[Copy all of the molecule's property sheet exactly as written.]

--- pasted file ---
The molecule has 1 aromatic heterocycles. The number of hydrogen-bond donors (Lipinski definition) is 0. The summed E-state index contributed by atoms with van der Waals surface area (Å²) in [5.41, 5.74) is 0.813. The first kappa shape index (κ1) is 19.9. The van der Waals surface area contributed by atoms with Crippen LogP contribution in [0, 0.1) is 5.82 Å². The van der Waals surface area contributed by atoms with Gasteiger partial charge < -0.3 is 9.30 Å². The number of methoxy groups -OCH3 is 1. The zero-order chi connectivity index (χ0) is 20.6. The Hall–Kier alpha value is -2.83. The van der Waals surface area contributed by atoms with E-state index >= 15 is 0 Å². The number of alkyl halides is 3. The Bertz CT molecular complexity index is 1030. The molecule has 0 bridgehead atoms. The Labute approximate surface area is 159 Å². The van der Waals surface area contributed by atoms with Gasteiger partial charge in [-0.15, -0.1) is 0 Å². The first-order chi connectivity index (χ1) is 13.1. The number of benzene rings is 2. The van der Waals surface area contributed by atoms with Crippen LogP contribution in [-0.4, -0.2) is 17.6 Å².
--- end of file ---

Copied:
The molecule has 1 aromatic heterocycles. The number of hydrogen-bond donors (Lipinski definition) is 0. The summed E-state index contributed by atoms with van der Waals surface area (Å²) in [5.41, 5.74) is 0.813. The first kappa shape index (κ1) is 19.9. The van der Waals surface area contributed by atoms with Crippen LogP contribution in [0, 0.1) is 5.82 Å². The van der Waals surface area contributed by atoms with Gasteiger partial charge < -0.3 is 9.30 Å². The number of methoxy groups -OCH3 is 1. The zero-order chi connectivity index (χ0) is 20.6. The Hall–Kier alpha value is -2.83. The van der Waals surface area contributed by atoms with E-state index >= 15 is 0 Å². The number of alkyl halides is 3. The Bertz CT molecular complexity index is 1030. The molecule has 0 bridgehead atoms. The Labute approximate surface area is 159 Å². The van der Waals surface area contributed by atoms with Gasteiger partial charge in [-0.15, -0.1) is 0 Å². The first-order chi connectivity index (χ1) is 13.1. The number of benzene rings is 2. The van der Waals surface area contributed by atoms with Crippen LogP contribution in [-0.4, -0.2) is 17.6 Å².